Hair cells, which detect sound waves, are the primary cause of hearing loss and cannot regenerate if damaged or lost. This type of hearing loss is most common in people who are repeatedly exposed to loud noises, such as military personnel, construction workers, and musicians. However, birds and fish have the ability to regenerate hair cells. Researchers at the Del Monte Institute for Neuroscience are making progress in identifying the mechanisms that may promote hair cell regeneration in mammals.
The recent study published in Frontiers in Cellular Neuroscience found that activating the growth gene ERBB2 pathway triggers a series of cellular events that lead to the growth of new hair cells in mammals. Using single-cell RNA sequencing in mice, researchers compared cells with overactive growth genes to those that lacked such signaling. They found that the growth gene ERBB2 promoted stem cell-like development by initiating the expression of multiple proteins, including SPP1, a protein that signals through the CD44 receptor. This increase in cellular response promoted mitosis in supporting cells, which is a key event for regeneration.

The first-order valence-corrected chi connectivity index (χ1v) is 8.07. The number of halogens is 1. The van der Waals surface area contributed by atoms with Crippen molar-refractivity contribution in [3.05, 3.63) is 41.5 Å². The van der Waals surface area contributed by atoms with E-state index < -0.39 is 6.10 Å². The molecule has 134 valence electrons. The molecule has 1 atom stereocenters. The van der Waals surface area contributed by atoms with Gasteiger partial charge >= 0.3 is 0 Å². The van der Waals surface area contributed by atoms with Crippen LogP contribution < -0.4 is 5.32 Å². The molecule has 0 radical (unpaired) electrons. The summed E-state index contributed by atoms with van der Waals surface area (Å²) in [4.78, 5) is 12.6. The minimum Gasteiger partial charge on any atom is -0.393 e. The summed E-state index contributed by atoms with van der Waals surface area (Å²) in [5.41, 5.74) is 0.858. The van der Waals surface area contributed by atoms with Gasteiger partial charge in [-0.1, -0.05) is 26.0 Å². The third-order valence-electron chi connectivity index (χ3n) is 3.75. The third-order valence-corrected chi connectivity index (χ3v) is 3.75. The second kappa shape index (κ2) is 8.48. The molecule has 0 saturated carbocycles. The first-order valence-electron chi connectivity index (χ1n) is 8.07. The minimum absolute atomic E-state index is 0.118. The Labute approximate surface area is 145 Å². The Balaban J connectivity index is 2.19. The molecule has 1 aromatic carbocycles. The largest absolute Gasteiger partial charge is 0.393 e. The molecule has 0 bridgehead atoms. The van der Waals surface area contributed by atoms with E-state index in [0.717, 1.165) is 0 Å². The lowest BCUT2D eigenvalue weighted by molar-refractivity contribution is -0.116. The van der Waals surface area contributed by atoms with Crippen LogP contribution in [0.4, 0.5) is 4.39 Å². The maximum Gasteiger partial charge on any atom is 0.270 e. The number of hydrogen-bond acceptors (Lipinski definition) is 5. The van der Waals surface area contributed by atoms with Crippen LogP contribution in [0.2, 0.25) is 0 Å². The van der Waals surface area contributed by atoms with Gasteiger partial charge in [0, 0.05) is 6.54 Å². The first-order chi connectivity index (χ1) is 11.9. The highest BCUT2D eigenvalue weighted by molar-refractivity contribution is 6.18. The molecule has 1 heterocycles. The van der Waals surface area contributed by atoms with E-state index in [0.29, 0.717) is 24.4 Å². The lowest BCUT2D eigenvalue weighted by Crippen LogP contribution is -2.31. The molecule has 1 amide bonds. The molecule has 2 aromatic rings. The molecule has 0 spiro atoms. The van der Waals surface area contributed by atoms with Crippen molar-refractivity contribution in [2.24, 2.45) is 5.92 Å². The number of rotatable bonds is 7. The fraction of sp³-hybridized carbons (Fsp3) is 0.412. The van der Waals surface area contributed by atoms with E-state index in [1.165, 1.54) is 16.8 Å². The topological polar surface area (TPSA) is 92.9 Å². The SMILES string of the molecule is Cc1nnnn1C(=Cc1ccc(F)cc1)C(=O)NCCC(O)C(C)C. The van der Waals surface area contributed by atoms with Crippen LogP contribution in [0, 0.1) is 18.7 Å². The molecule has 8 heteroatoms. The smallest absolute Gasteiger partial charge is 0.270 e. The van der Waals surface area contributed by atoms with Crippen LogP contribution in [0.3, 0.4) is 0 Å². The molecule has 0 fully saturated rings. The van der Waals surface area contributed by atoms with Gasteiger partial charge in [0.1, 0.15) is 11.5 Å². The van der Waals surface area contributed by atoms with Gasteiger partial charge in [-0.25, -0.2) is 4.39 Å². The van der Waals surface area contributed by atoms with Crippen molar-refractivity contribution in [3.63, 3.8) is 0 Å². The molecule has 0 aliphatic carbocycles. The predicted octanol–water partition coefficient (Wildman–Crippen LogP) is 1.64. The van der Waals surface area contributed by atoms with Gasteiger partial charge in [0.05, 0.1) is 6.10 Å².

According to Patricia White, PhD, professor of Neuroscience and Otolaryngology at the University of Rochester Medical Center:
“This discovery has made it clear that regeneration is not only restricted to the early stages of development. We believe we can use these findings to drive regeneration in adults. We plan to further investigation of this phenomenon from a mechanistic perspective to determine whether it can improve auditory function after damage in mammals. That is the ultimate goal.”
Check out the video below which illustrates how sound travels from the ears to the brain.